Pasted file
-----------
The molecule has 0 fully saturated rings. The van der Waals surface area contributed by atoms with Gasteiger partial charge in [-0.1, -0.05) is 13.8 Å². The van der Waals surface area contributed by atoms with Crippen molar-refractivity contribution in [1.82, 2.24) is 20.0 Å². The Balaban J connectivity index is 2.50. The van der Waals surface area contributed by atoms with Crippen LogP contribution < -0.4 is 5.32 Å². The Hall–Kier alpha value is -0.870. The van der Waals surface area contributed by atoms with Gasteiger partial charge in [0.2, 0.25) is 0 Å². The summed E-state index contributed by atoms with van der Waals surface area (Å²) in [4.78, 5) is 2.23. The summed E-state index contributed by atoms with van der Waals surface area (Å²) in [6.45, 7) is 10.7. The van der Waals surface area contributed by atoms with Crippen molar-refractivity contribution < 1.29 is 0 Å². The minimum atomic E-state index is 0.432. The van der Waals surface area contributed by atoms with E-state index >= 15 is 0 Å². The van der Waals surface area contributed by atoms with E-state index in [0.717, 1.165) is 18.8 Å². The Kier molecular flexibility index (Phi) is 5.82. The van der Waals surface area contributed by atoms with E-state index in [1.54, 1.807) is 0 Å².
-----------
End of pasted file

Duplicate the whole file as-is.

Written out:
The molecule has 0 fully saturated rings. The van der Waals surface area contributed by atoms with Gasteiger partial charge in [-0.1, -0.05) is 13.8 Å². The van der Waals surface area contributed by atoms with Crippen molar-refractivity contribution in [1.82, 2.24) is 20.0 Å². The Balaban J connectivity index is 2.50. The van der Waals surface area contributed by atoms with Crippen LogP contribution < -0.4 is 5.32 Å². The Hall–Kier alpha value is -0.870. The van der Waals surface area contributed by atoms with Gasteiger partial charge in [0.2, 0.25) is 0 Å². The summed E-state index contributed by atoms with van der Waals surface area (Å²) in [4.78, 5) is 2.23. The summed E-state index contributed by atoms with van der Waals surface area (Å²) in [6.45, 7) is 10.7. The van der Waals surface area contributed by atoms with Crippen molar-refractivity contribution < 1.29 is 0 Å². The minimum atomic E-state index is 0.432. The van der Waals surface area contributed by atoms with E-state index >= 15 is 0 Å². The van der Waals surface area contributed by atoms with E-state index in [0.717, 1.165) is 18.8 Å². The Kier molecular flexibility index (Phi) is 5.82. The van der Waals surface area contributed by atoms with E-state index in [1.54, 1.807) is 0 Å².